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COVID-19 - Advice for people using drugs
We Can Do It!
People who use drugs have dealt with very serious viruses before. This leaflet provides practical information that will help us manage our health and drug use during the Covid-19 pandemic.
About the Covid-19 (also known as Coronavirus)
Covid-19 spreads from people with the virus through droplets which are coughed or breathed out of the nose or mouth. The virus can also stay alive on surfaces and be transmitted when someone touches the surface and then their face.
Precautions for People who Use Drugs
If you smoke drugs you’re going to be more at risk (while understanding injecting is not always problem-free). Tobacco smokers (including if you only use it to smoke cannabis) puts you more at risk. If you have COPD or other lung conditions you might be especially vulnerable.
Be mindful of:
- Droplets with COVID-19 being coughed or breathed out.
- Shaking hands and touching contaminated surfaces.
- Handling parcels of drugs that have been carried in people’s mouths.
- Touching your eyes, nose and mouth with contaminated hands.
- Sharing drug equipment/paraphernalia including joints, bongs, pipes, vaporisers
Covid-19 feels like the flu or a really bad cold:
- Shortness of breath/difficulty breathing
- Wash your hands with soap and water for 20 seconds (sing happy birthday twice) every time you return to your living space, use the toilet, and before opening your drugs or touching your drug using equipment.
- If no soap and water, then clean your hands with an alcohol sanitiser containing 60% alcohol.
- Cleaning hands with an alcohol wipe is still worthwhile.
Follow good respiratory hygiene:
- Cover your mouth and nose with your bent elbow when coughing or sneezing.
- Use a tissue when you cough or sneeze and dispose of the used tissue immediately.
- Don’t carry drugs in your mouth, rectum or vagina.
- Don’t share drug using paraphernalia, particularly smoking, snorting and injecting equipment.
Keep using spaces clean:
- Wipe down injecting spaces before and after using with a spray containing bleach or disinfectant.
- Safely dispose of used equipment in sharps disposal bins or clear plastic water bottle – don’t fill more than 2/3 full.
Practice physical distancing:
- Stay 2 metres away from people you are not living and/or socially isolating with.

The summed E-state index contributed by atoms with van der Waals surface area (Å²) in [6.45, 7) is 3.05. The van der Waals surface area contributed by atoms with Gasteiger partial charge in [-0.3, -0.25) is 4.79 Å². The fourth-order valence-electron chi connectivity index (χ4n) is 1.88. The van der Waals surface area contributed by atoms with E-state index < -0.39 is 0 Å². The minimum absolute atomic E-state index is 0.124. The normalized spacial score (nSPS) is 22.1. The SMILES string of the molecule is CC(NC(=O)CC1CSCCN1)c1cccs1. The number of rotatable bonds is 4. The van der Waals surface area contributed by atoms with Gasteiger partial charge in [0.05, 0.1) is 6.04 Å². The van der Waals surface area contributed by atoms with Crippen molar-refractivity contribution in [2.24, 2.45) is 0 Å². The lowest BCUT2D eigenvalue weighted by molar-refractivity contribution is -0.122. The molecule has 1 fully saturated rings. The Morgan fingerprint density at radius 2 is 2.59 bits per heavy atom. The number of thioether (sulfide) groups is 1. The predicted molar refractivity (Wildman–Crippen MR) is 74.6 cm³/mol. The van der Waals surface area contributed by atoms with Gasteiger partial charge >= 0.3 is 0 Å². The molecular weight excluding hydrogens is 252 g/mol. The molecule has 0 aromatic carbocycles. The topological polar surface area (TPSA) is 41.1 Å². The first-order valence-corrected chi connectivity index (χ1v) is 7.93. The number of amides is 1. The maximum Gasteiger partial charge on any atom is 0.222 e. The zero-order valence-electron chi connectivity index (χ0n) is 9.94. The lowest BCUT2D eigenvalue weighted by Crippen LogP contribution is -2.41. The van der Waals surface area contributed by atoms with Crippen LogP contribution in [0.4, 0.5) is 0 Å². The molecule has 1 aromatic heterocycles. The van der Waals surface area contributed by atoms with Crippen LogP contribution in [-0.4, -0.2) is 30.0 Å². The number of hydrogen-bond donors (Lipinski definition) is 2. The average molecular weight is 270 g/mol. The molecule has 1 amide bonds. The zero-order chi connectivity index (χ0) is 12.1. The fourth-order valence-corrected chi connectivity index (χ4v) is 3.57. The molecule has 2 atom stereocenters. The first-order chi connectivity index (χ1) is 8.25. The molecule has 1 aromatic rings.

- If you have symptoms or live with someone who has been diagnosed or has symptoms, you’ll need to stay home for 14 days.
Needles, Syringes and other injecting kit:
- Stock up - make sure you have enough equipment for 1 – 2 weeks for you and close peers.
- Plan with your local harm reduction services how you will sustain the supply of sterile injecting equipment.
Methadone and buprenorphine and other forms of opioid substitution therapy (OST):
- To prevent withdrawal due to disruption of drug supply, now is the time to get back on an adequate dose of OST. It should be possible to start those returning to treatment, and perhaps new starters, without urine or saliva testing.
- OST services should be moving all but the most vulnerable clients onto at least weekly take home doses. Ask for weekly or monthly take home doses for you and your peers through this exceptional period.
- Make sure to store your medication away from children, high up in a cupboard preferably in a locked box. Methadone and buprenorphine SHOULD NEVER be stored in your fridge.
- Think how you will manage your dosing across the week to make sure you don’t run out of OST.
Overdose Management and Access to Naloxone:
- Due to potential changes in drug supply, make sure you and your community have access to Naloxone.
- Take care with drug mixing and avoid overdoing it with heroin and other opioids, benzodiazepines, alcohol and other downers during the lock down.
Prepare for a disruption to the supply chain:
- It’s going to get more difficult to move drugs around and to raise money for drugs.
- If you can afford to, keep a reserve or source some opioid medications in case your supply is cut.
- Plan how you would manage a rapid detox or full withdrawals if you cannot afford or access illicit drugs or alcohol.
Self-Supportand Social Connectedness/Solidarity
- Be patient and thankful even if services are slower, limiting numbers allowed in buildings at any one time and if staff are wearing masks and gloves. This is part of keeping essential services running.
- Network with other local peers to help monitor and manage the situation for people who use drugs in your local area. Signal instant message groups can both be helpful coordinating tools.
- Setting up encrypted instant message groups on the app Signal allows you to coordinate securely.
- Network and share planning and advocacy strategies with other drug user activists via:
Original by: EuroNPUD
Swedish translation: The Swedish National Association for assistance to drug- & narcotics users RFHL and Stockholm Users Association